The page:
How did it become determined that certain tasks were woman's work? When did it become codified as such and why? Is it biologically determined, or are there other forces at play? Does it still apply today? Is this true across all cultures? Is it consistently true within a culture?

And then ask:

Does woman's work have to continue to be divided along gender? Is woman's work lesser than man's work? Should woman's work, if not lesser, be less valued than man's work? Are women more biologically fragile than men? Are women more mentally fragile than men?

And of course, we can substitute "man's" for "woman's" and ask the same questions. The answers would be as revelatory and relevant.


1 - Who is your favorite actor (male or female) right now?

It doesn't ask about living or dead, so I'm going to go with Danny Kaye.

2 - Favorite movie based on a book?

I don't watch a lot of movies...Princess Bride, probably.

3 - Ketchup... yes or no?

Homemade ketchup is delish! Storebought adds too much salt and vinegar.

4 - Do you remember the first boy/girl you kissed? What was his/her name?

None of your business.

5 - Flashback to when you were a teenager. What were the posters on your wall?

I grew up pre-posters. I wrote on my walls.

6 - What embarrassing moment in your life are you willing to share?


7 - What is your favorite junk food?

Egg rolls

8 - Looking under my bed, you will find...

Carpet with dust bunnies

9 - When I was a kid, I wanted to grow up to be...

Airline stewardess for the ability to travel. I never grew tall enough to qualify, so my next best hope was to be a foreign language interpreter, so I learned Chinese, Russian, Sanskrit, Italian, German, and a few others. My education, however, was in phytotherapy/compounding pharmacy and fairytales.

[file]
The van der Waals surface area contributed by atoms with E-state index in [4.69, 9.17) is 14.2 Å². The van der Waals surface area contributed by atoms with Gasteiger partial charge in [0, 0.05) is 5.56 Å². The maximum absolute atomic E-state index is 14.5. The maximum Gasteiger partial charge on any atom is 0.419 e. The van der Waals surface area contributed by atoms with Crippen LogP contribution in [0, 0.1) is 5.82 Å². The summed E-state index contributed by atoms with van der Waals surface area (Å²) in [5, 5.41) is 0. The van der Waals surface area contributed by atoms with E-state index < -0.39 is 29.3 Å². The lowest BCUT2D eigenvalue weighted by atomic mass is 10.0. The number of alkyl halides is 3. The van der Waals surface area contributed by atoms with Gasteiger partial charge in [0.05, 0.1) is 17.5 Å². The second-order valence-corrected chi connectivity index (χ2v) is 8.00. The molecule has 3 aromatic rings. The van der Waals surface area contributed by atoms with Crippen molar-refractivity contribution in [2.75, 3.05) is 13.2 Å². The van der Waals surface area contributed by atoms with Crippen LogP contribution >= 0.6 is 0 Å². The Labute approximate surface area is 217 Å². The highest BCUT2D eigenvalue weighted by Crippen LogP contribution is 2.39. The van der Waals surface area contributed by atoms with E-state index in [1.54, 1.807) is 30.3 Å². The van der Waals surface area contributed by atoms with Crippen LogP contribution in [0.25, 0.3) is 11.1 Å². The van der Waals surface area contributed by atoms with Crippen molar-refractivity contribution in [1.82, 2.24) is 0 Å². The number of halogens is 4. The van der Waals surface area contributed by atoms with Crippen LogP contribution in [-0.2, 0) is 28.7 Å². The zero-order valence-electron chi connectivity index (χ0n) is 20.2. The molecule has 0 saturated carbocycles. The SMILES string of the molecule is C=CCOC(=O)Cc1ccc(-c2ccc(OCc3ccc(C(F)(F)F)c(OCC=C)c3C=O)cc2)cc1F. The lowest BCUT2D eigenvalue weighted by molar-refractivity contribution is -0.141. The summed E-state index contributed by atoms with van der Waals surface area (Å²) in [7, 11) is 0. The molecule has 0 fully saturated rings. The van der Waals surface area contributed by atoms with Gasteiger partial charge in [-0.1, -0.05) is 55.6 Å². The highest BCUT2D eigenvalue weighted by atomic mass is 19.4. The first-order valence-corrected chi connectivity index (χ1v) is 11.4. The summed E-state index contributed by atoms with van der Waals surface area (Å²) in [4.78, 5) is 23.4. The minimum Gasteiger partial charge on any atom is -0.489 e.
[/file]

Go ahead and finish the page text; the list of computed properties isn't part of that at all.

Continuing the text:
10 - Skipped school... yes or no?

No, I didn't even know it was a "thing", no one I knew skipped school. If any of us were absent, we had a compelling reason for it.


Most gods are our external, anthropomorphized moral conscience. They are also external, anthropomorphized arbiters of social behavior and protectors of natural, common-use resources. They guard borders and boundaries and remind people of locally specific risks and potentially costly engagements. They frown on over-exploitation of resources, like over-hunting, or over-picking the berries, or polluting the drinking water. They conform to local problems - one reason for deity-reinforced food taboos. People whose gods come from a desert, for example, would have an eating pig taboo because pigs are tasty but they consume more resources than they provide and too many people would die to allow a few to eat pig, so the god will say *no one* gets to eat pig, it's "unclean".

As such, gods can be *useful* in directing human behavior into kind, moral, helpful, conserving, sharing, cooperative directions. A belief in gods triggers moral cognition.

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I have a list of fandoms in which I participate. Some aren't necessarily what others consider a "fandom", but I'm OK with that.

Here's my current list. I am much more likely to add a fandom than to subtract one, but I have been known to drop one.

Science fiction
Elf Quest
Downton Abbey
Wonder Woman
Addams Family

Dr. Who
My Little Pony
Batman (but mostly Poison Ivy)
Star Trek
Star Wars

Monty Python
Big Bang
Nightmare before Christmas

Ghost Bride
Babylon 5
Battlestar Galactica

Death and Funerary Customs
Specialty Celebrations (Corn Festival, Watermelon Festival, Hillbilly Games...)
Soda making
Wine and mead making

Service Dogs/Animals


It should come as no surprise to anyone that I ascribe to the Epicurean school of philosophy. In many ways, it resembles Stoicism, but is less about self-abnegation and acceptance and is more positive and thriving oriented.

I think the story Goldilocks and the Three Bears kind of sums it up - the porridge that's too cold, the bed that's too hard, those are Stoic attributes because at least they have porridge and a bed, they accept what is sent their way without complaint.